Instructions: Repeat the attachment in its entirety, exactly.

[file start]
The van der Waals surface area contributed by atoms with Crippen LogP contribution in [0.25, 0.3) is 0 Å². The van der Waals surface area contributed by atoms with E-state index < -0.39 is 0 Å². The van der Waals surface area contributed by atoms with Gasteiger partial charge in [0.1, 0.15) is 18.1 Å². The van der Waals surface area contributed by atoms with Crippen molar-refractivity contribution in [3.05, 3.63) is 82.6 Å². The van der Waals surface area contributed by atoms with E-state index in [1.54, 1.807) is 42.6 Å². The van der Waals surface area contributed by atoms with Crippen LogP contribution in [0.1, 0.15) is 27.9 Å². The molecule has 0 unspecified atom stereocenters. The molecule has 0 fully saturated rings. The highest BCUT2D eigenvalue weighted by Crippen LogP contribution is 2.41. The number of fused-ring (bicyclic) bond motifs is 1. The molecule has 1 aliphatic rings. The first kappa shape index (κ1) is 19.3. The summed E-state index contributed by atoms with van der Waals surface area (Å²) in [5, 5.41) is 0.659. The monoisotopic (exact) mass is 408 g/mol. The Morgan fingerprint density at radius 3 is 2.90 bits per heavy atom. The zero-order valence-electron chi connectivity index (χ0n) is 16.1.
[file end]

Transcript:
The van der Waals surface area contributed by atoms with Crippen LogP contribution in [0.25, 0.3) is 0 Å². The van der Waals surface area contributed by atoms with E-state index < -0.39 is 0 Å². The van der Waals surface area contributed by atoms with Gasteiger partial charge in [0.1, 0.15) is 18.1 Å². The van der Waals surface area contributed by atoms with Crippen molar-refractivity contribution in [3.05, 3.63) is 82.6 Å². The van der Waals surface area contributed by atoms with E-state index in [1.54, 1.807) is 42.6 Å². The van der Waals surface area contributed by atoms with Crippen LogP contribution in [0.1, 0.15) is 27.9 Å². The molecule has 0 unspecified atom stereocenters. The molecule has 0 fully saturated rings. The highest BCUT2D eigenvalue weighted by Crippen LogP contribution is 2.41. The number of fused-ring (bicyclic) bond motifs is 1. The molecule has 1 aliphatic rings. The first kappa shape index (κ1) is 19.3. The summed E-state index contributed by atoms with van der Waals surface area (Å²) in [5, 5.41) is 0.659. The monoisotopic (exact) mass is 408 g/mol. The Morgan fingerprint density at radius 3 is 2.90 bits per heavy atom. The zero-order valence-electron chi connectivity index (χ0n) is 16.1.